Recently, studies of DOM have focused on targeted molecules relevant for particular biogeochemical processes. These molecules have been identified in culture experiments and/or detected in field samples to highlight some of the important microbial interactions in the surface ocean (Amin et al., 2015; Johnson et al., 2016; Repeta et al., 2016; Heal et al., 2017; Kujawinski et al., 2017). Targeted metabolomic studies focus on individual, well-characterized substrates whose concentrations and cycling can be followed precisely in incubations and in field settings. Advantages of such an approach are clear – in general, targeted work is quantitative, precise, and the metabolic role of identified substrates may already be well established (Amin et al., 2015; Johnson et al., 2016; Repeta et al., 2016; Heal et al., 2017).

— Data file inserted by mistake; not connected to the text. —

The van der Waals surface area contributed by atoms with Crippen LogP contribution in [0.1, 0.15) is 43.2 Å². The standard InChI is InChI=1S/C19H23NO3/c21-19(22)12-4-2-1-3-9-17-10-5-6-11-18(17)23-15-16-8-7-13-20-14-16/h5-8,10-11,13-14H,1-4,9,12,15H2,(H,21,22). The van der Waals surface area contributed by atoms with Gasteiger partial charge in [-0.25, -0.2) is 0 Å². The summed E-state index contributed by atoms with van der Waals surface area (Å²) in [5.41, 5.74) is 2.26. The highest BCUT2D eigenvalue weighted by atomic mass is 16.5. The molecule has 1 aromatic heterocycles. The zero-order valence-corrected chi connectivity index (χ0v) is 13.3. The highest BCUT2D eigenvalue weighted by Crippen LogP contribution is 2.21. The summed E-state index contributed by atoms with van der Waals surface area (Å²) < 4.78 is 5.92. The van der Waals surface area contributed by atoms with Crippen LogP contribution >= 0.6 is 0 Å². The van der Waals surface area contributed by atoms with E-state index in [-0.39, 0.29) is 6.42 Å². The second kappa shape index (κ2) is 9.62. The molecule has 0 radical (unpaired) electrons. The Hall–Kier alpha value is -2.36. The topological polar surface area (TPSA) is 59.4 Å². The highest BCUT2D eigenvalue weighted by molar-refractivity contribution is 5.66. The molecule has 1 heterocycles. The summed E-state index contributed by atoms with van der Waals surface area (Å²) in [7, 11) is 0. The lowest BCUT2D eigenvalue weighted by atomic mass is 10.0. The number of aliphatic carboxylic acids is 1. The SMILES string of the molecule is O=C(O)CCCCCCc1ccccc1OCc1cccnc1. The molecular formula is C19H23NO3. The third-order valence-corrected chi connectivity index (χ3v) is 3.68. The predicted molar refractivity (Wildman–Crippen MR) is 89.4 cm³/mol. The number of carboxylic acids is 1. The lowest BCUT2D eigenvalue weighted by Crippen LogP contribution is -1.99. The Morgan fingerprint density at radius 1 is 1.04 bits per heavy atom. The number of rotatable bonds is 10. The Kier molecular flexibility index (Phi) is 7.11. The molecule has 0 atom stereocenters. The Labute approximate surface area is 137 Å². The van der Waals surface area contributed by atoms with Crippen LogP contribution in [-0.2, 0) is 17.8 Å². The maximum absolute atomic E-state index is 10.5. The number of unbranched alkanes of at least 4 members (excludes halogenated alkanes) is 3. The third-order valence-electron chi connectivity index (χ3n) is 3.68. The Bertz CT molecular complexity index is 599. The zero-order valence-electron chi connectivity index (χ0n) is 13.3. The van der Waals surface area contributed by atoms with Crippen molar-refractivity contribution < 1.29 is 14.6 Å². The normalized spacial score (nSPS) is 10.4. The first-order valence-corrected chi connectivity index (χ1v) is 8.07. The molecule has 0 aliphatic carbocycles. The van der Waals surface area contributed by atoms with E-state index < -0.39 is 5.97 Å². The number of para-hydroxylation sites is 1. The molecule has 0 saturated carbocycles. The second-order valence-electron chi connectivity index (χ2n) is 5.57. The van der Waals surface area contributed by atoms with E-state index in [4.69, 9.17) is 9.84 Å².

Still, thousands of unidentified molecules are present in DOM and uncovering their roles in elemental cycling and marine microbial ecology requires an unconstrained and non-targeted approach. Non-targeted studies aim to examine temporal and spatial variability of all detectable metabolites (specific to isolation method and analytical method). With the appropriate data analysis tools, this approach has the power to identify relevant metabolites and “metabolic interdependencies” at a faster pace (Sogin et al., 2017). Such an approach can also inform targeted approaches including those with stable isotope labeling studies and expression/transcription studies, for instance. Merits of both approaches are clear and they both have the ability to provide new insights and advance the study of DOM dynamics. The guiding scientific questions should determine the appropriate approach (Hawkes et al., 2016; Moran et al., 2016) and in the some cases, they can be combined (Kujawinski et al., 2017). The superior mass resolution of FT ICR-MS instruments approximates the compositional diversity of DOM most closely (Kujawinski et al., 2002; Reemtsma et al., 2008; Romano et al., 2014; Zark et al., 2017). Yet orbital iontrap MS instruments possess some advantages that, despite their slightly lower mass resolution, can augment the molecular level investigations of DOM. Besides the dependency of resolution and thus mass accuracy for molecular formula assignments, an interesting advantage of orbital ion traps, especially new generation high-field orbitraps, is the significantly higher scan speed (Makarov et al., 2009; Scheltema et al., 2014), also provided by high-end Time-of–Flight (TOF) mass analyzers. Fast scan speed is an essential requirement for the coupling with liquid chromatography. This enables structural annotations, which provide molecular level identification, through database comparison of tandem MS spectra and/or retention times (Vinaixa et al., 2016). Such an approach is common in metabolomic studies and has been extensively reviewed (Liesenfeld et al., 2013; Viant and Sommer, 2013; Gika et al., 2014; Rubert et al., 2015).